Their colors are almost iconic, they are unmistakable. Noctua is one of the best known companies dedicated to computer cooling and with the best solutions. In addition, this firm is European, from «home», so buying their products means buying technology developed here.
If you want to know a little more about Noctua and the interesting answers to this interview, I invite you to read on.
Architecnología: The first question is almost obligatory: Why did you choose these colors for the products?
Noctua: Back when we started to conceive Noctua almost 20 years ago, the PC market was just through the first wave of «modding». LEDs were everywhere, everything was blinking and flashy. To us it seemed that the cooling market was increasingly focused on visual design instead of technological progress. We wanted to break with this, both by putting technology first again but also in terms of aesthetics. So when looking for a colour scheme, it was clear that we wanted something that’s pretty much the opposite of the aggressive, flashy LED look.
The second thing that we had in mind is that the colour scheme should reflect calmness and quietness, not just in opposition to the LED aesthetics but also in a more general sense. We looked a things like furniture, Italian design, etc. for inspiration.
Last but not least, we did want the colours to stand out so that when you see a Noctua fan, you know it’s a Noctua fan.
AT: What kind of material (metal, carbon, ceramic) are your thermal compounds based on? And why?
N.: We use a mixture of metal oxide micro-particles because this gives the best thermal performance without risk of short circuits.
AT: What’s new in this second generation of thermal compounds?
N.: We have further fine-tuned the formula, which results in even better performance, especially at high heatloads.
AT: How does the industrialPPC series differ?
N.: Normally, our fans are designed to be as quiet as possible. The industrialPPC fans, by contrast, are high-speed fans for industrial applications where maximum performance is required and quietness of operation has less priority. They also come with up to IP67 ingress protection.
AT: Copper, aluminum, CMM, Dymalloy, E-Material, etc. Intelligent or advanced materials are also being investigated? What is the most promising material for heatsinks?
N.: So far, we’re still seeing the best results from combining copper bases with copper heatpipes and aluminium fins. We do experiment with novel materials such as diamond copper composites, graphene and the like, but so far, this is all still work in progress.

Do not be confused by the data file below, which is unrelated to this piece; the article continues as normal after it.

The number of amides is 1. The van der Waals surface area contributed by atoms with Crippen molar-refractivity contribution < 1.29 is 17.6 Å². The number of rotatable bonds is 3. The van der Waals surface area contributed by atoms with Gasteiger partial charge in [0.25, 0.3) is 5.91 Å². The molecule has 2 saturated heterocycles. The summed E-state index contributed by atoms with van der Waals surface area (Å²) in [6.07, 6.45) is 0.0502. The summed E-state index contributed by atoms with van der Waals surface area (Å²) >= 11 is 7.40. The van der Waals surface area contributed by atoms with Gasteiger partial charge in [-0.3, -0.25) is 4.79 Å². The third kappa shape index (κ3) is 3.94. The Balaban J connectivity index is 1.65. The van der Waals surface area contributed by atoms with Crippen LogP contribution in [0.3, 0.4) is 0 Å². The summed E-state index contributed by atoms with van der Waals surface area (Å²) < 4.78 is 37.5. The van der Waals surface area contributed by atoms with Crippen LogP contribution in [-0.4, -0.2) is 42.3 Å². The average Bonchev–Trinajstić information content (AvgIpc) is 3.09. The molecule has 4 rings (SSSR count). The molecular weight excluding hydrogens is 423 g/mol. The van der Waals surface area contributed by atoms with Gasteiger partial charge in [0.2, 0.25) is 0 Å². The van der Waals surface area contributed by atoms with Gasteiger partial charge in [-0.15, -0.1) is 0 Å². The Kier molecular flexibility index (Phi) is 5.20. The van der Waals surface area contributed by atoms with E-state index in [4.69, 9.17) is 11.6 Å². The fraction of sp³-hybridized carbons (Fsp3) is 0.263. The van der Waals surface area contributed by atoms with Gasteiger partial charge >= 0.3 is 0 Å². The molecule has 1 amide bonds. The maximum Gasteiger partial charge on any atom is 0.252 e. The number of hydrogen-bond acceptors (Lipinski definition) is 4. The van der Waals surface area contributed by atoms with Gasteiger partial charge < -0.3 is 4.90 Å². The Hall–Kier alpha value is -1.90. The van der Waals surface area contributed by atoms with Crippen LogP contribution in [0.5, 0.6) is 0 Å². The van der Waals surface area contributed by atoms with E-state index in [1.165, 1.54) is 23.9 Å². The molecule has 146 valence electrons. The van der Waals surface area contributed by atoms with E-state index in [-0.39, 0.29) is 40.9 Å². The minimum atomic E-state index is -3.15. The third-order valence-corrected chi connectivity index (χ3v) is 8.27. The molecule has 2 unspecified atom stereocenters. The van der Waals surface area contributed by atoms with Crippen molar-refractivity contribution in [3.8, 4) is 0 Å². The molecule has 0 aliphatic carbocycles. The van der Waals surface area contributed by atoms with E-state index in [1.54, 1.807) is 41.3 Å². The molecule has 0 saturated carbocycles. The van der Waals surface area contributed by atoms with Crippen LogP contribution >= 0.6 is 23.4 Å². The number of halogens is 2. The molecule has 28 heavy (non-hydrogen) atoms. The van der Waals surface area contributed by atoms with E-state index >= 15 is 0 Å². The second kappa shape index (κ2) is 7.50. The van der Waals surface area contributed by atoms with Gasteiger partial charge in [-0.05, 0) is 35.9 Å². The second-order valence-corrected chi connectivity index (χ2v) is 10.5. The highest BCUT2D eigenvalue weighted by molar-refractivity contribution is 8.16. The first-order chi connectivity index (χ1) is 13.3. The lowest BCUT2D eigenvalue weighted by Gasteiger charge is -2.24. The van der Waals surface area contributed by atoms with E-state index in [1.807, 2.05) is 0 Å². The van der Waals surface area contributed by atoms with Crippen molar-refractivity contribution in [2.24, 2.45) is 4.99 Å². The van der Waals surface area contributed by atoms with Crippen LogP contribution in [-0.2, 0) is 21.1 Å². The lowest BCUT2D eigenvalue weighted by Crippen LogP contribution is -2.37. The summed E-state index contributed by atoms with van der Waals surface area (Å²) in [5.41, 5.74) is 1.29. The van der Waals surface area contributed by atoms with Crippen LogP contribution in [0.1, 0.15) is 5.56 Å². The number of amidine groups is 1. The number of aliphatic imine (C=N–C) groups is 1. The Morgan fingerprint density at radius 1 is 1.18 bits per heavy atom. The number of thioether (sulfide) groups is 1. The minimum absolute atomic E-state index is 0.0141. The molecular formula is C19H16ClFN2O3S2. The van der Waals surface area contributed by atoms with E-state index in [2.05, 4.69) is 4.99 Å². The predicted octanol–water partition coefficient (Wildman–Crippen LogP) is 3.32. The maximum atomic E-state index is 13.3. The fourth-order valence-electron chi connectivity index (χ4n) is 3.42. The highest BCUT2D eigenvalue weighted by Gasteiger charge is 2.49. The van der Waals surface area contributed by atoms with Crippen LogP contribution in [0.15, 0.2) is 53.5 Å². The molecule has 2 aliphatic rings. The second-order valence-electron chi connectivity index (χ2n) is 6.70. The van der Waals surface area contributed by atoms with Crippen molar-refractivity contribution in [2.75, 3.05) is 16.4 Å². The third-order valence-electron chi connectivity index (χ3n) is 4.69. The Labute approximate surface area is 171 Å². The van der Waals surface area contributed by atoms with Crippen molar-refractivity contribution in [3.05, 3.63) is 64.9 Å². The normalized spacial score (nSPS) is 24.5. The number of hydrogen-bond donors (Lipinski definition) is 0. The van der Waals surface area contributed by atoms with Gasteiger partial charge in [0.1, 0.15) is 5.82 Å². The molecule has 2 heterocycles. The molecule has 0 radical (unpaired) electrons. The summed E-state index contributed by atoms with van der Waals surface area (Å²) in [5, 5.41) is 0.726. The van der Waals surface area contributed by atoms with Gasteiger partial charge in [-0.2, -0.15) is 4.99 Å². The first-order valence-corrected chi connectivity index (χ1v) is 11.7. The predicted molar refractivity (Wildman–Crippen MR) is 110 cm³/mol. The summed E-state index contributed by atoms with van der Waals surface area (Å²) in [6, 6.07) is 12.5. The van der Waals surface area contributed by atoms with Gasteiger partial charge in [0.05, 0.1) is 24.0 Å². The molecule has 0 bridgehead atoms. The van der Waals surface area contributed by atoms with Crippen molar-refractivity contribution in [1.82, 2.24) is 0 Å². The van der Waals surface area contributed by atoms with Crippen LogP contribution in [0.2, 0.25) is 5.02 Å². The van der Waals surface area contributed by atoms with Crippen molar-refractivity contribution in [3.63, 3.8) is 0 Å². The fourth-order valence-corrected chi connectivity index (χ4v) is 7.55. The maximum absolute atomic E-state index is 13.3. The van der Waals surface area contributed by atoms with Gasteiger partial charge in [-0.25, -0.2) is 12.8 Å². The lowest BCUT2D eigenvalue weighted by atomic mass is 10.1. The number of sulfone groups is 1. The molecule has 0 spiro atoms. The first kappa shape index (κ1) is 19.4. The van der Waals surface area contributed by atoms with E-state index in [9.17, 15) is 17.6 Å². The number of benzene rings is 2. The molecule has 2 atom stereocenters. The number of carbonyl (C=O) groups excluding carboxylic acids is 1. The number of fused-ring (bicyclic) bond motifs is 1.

AT: What’s inside the heat pipes? Is there room for innovation or do most competitors use the same thing?
N.: A wick structure made from sintered copper plus fluid. Most competitors use the same basic structure, but it’s the fine-tuning and the extremely tight quality control that gives our heatpipes an edge.
AT: Sleeve, ball, fluid dynamic bearing, SSO,… Are there new, more durable innovations?
N.: Our SSO bearings have first been introduced in 2006 and many customers still run fans from back then. It’s hard to get more durable than that!
AT: In the fan design stages, Which parameters (RPM, vibration, air flow, blade design, microstructures, vortex, to control laminar flow and turbulent flow..) are most important to reduce the noise level? And How long does it usually take to develop a new product from the time it is designed, simulated with CFD,… until it is ready?
N.: All of these parameters play an important role and must be taken into consideration. As for the process, this is a multi-cycle thing, so it’s not like we finalise the CFD, prototype and are ready to go. The CFD is a starting point, then the findings from prototypes usually prompt further fine-tuning that is again simulated in CFD, prototyped, etc. All this can go through many cycles and often takes several years.
AT: Do you use digital twins to check reliability or real test bench? And What is the component that most limits the life of a fan?
N.: We use real world tests for reliability checks. The bearing is the limiting factor as it’s the only part that’s really susceptible to wear.
AT: Do you develop fluids for liquid cooling systems and for immersion cooling systems? Why?
N.: No we don’t, our experience is in air cooling.
AT: New chips with 3D packaging will pose a cooling challenge with multiple stacked dice. Are you working on future products for this type of system?
N.: We are constantly working to further improve our coolers, but it’s hard to do much about what happens underneath the HIS of the CPU.
AT: How does Anti-Stall Knobs work at a technical level? And Sterrox® liquid-crystal polymer (LCP)?
AT: Finally, If you had to recommend the use of your products compared to those of your competitors, what would you say to convince a customer? What makes you different from the rest?
N.: Our products offer a unique combination of performance, quality and quietness of operation, so I’m confident that they should be the first choice for customers who want to build silent, high-end systems and don’t want to compromise on quality.